And Nina E. Olson, the National Taxpayer Advocate, continued to harp on the notion that there’s some sort of privacy interest in SSDI data that should prevent its disclosure. But even Olson seems to be coming around a little bit. Instead of talking about closing SSDI access completely, even she admitted that “there are many legitimate users of DMF information, and we should not restrict access any more than necessary to thwart tax-related identity theft.”6

How much is necessary? Not very much. A delay as provided for in the bill under consideration yesterday — death information would not be disclosed in the year of death or the calendar year thereafter7 — is something we could live with if we have to, especially since the bill has a program to certify people who need access sooner.8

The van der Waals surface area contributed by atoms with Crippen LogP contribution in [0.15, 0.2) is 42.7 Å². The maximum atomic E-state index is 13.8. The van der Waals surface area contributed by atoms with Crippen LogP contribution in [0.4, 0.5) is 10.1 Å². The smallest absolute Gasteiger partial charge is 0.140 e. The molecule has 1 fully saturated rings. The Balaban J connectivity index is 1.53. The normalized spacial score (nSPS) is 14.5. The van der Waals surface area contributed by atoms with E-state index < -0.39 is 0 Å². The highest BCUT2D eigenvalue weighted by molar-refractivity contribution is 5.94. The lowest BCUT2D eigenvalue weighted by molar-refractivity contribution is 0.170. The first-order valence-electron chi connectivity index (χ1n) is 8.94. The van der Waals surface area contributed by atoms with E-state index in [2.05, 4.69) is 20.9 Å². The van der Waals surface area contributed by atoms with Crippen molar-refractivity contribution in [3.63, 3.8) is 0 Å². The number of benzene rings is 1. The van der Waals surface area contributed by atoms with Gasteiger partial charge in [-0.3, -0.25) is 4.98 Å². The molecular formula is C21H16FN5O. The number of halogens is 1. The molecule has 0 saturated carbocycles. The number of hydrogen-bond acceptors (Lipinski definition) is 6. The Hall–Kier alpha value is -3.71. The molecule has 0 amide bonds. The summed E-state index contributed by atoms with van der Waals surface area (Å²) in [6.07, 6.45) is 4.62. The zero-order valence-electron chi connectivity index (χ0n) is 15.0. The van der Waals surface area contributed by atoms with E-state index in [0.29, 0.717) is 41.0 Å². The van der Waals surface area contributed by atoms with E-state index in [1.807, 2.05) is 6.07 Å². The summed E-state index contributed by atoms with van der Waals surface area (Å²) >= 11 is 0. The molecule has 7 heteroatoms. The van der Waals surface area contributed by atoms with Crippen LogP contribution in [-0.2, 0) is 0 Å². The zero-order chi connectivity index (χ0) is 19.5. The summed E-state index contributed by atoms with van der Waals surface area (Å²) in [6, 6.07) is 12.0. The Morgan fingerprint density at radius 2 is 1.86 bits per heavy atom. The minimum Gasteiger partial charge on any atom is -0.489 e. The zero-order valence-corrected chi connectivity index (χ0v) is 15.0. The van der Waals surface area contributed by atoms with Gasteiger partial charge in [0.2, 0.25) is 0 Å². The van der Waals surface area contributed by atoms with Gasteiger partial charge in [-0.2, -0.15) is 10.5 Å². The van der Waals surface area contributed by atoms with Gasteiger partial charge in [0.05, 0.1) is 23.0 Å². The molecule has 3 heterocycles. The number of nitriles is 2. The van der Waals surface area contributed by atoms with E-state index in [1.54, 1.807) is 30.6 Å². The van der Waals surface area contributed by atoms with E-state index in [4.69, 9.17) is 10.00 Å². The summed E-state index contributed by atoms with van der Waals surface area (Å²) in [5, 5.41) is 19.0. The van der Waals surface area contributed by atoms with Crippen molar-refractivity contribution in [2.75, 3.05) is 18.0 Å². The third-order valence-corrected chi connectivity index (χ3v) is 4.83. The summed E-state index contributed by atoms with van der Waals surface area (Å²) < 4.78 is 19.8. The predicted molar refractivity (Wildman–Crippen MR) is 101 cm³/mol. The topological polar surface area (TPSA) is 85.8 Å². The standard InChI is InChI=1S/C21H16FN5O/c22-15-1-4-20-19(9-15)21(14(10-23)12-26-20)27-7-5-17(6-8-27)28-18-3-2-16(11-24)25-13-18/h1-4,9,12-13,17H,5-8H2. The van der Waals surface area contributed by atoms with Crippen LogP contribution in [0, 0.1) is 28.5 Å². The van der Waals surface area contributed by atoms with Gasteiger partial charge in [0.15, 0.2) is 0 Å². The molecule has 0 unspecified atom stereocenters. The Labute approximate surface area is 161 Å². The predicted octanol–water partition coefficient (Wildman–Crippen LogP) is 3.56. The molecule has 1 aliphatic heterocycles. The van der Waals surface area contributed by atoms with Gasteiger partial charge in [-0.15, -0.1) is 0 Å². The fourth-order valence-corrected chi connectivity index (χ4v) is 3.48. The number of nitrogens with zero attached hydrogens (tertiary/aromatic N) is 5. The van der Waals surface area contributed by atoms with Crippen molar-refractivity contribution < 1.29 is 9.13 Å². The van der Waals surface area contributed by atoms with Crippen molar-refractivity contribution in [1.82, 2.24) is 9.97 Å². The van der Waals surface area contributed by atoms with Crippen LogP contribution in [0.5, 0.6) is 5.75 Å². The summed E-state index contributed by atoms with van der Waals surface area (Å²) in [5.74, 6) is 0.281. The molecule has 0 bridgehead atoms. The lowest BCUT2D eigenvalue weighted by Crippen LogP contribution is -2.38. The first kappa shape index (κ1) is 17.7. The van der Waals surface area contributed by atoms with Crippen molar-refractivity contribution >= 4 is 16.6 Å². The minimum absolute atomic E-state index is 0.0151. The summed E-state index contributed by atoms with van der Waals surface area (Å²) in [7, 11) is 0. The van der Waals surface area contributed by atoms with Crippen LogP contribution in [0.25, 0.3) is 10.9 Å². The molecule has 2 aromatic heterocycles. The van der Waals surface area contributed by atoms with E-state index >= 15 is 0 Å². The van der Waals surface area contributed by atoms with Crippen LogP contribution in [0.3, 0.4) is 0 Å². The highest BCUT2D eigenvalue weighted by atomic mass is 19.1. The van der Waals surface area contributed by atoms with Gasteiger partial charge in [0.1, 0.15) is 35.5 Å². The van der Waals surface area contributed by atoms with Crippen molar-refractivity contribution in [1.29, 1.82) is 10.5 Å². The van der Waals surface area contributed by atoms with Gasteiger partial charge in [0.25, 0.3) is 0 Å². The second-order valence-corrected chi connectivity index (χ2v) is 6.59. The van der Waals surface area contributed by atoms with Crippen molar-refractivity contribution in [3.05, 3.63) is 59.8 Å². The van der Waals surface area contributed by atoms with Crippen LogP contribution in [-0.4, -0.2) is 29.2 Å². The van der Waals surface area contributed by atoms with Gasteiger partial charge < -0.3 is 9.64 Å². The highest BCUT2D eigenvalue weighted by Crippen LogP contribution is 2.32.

So overall the hearing was better overall than last month’s House hearing — the focus there was on closing the SSDI completely9 — but our SSDI access is still very much at risk.

As a community and as individuals, we need to stay on top of this. Even punching bags should know not to let down their guard.


SOURCES

  1. U.S. Senate Committee on Finance, Subcommittee on Fiscal Responsibility & Economic Growth, Tax Fraud by Identity Theft, Part 2: Status, Progress, and Potential Solutions (http://finance.senate.gov/hearings/hearing/?id=8c908260-5056-a032-525c-4f663b8d35f8 : accessed 20 Mar 2012).